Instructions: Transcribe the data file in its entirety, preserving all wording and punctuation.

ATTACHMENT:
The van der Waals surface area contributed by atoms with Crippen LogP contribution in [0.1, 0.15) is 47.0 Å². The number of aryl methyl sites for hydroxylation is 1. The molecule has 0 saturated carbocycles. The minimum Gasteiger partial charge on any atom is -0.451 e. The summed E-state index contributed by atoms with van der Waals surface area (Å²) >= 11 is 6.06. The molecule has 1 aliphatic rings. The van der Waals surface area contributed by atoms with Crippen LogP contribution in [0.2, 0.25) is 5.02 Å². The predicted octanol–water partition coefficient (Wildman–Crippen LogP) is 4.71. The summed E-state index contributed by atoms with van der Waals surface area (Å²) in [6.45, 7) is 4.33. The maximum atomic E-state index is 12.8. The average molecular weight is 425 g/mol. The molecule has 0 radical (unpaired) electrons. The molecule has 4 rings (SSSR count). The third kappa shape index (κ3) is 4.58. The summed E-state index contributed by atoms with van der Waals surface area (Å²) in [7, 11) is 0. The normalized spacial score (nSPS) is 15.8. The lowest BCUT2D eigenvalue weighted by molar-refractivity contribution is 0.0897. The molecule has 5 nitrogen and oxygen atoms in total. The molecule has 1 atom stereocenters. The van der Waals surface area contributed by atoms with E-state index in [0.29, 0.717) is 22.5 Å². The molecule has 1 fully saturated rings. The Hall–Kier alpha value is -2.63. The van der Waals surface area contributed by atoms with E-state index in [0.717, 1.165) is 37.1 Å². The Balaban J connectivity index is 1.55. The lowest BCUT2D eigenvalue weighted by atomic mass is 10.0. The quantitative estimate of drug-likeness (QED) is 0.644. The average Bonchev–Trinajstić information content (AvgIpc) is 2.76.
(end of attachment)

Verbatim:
The van der Waals surface area contributed by atoms with Crippen LogP contribution in [0.1, 0.15) is 47.0 Å². The number of aryl methyl sites for hydroxylation is 1. The molecule has 0 saturated carbocycles. The minimum Gasteiger partial charge on any atom is -0.451 e. The summed E-state index contributed by atoms with van der Waals surface area (Å²) >= 11 is 6.06. The molecule has 1 aliphatic rings. The van der Waals surface area contributed by atoms with Crippen LogP contribution in [0.2, 0.25) is 5.02 Å². The predicted octanol–water partition coefficient (Wildman–Crippen LogP) is 4.71. The summed E-state index contributed by atoms with van der Waals surface area (Å²) in [6.45, 7) is 4.33. The maximum atomic E-state index is 12.8. The average molecular weight is 425 g/mol. The molecule has 0 radical (unpaired) electrons. The molecule has 4 rings (SSSR count). The third kappa shape index (κ3) is 4.58. The summed E-state index contributed by atoms with van der Waals surface area (Å²) in [7, 11) is 0. The normalized spacial score (nSPS) is 15.8. The lowest BCUT2D eigenvalue weighted by molar-refractivity contribution is 0.0897. The molecule has 5 nitrogen and oxygen atoms in total. The molecule has 1 atom stereocenters. The van der Waals surface area contributed by atoms with E-state index in [0.29, 0.717) is 22.5 Å². The molecule has 1 fully saturated rings. The Hall–Kier alpha value is -2.63. The van der Waals surface area contributed by atoms with E-state index in [0.717, 1.165) is 37.1 Å². The Balaban J connectivity index is 1.55. The lowest BCUT2D eigenvalue weighted by atomic mass is 10.0. The quantitative estimate of drug-likeness (QED) is 0.644. The average Bonchev–Trinajstić information content (AvgIpc) is 2.76.